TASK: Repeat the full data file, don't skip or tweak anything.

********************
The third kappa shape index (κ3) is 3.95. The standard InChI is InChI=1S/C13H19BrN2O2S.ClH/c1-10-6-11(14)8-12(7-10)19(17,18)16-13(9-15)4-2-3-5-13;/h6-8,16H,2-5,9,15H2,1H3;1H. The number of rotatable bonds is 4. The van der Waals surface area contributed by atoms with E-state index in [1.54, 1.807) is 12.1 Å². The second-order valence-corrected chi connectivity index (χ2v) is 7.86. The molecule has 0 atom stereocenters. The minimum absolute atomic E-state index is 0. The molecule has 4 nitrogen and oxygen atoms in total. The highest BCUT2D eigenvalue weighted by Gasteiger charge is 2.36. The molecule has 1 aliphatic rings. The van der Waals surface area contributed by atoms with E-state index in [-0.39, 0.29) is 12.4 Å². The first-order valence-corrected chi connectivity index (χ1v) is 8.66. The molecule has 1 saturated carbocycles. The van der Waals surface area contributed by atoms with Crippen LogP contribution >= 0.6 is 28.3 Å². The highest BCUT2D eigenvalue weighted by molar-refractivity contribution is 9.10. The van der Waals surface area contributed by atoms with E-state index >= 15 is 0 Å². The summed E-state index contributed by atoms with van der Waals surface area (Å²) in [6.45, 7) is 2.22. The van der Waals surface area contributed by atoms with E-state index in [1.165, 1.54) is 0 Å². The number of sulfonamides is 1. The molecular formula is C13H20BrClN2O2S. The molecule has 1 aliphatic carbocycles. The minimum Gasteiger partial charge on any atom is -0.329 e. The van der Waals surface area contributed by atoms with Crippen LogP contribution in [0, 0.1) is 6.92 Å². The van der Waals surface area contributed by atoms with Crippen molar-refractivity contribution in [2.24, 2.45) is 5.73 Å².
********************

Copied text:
The third kappa shape index (κ3) is 3.95. The standard InChI is InChI=1S/C13H19BrN2O2S.ClH/c1-10-6-11(14)8-12(7-10)19(17,18)16-13(9-15)4-2-3-5-13;/h6-8,16H,2-5,9,15H2,1H3;1H. The number of rotatable bonds is 4. The van der Waals surface area contributed by atoms with E-state index in [1.54, 1.807) is 12.1 Å². The second-order valence-corrected chi connectivity index (χ2v) is 7.86. The molecule has 0 atom stereocenters. The minimum absolute atomic E-state index is 0. The molecule has 4 nitrogen and oxygen atoms in total. The highest BCUT2D eigenvalue weighted by Gasteiger charge is 2.36. The molecule has 1 aliphatic rings. The van der Waals surface area contributed by atoms with E-state index in [-0.39, 0.29) is 12.4 Å². The first-order valence-corrected chi connectivity index (χ1v) is 8.66. The molecule has 1 saturated carbocycles. The van der Waals surface area contributed by atoms with Crippen LogP contribution >= 0.6 is 28.3 Å². The highest BCUT2D eigenvalue weighted by molar-refractivity contribution is 9.10. The van der Waals surface area contributed by atoms with E-state index >= 15 is 0 Å². The summed E-state index contributed by atoms with van der Waals surface area (Å²) in [6.45, 7) is 2.22. The van der Waals surface area contributed by atoms with E-state index in [1.165, 1.54) is 0 Å². The number of sulfonamides is 1. The molecular formula is C13H20BrClN2O2S. The molecule has 1 aliphatic carbocycles. The minimum Gasteiger partial charge on any atom is -0.329 e. The van der Waals surface area contributed by atoms with Crippen LogP contribution in [0, 0.1) is 6.92 Å². The van der Waals surface area contributed by atoms with Crippen molar-refractivity contribution in [2.24, 2.45) is 5.73 Å².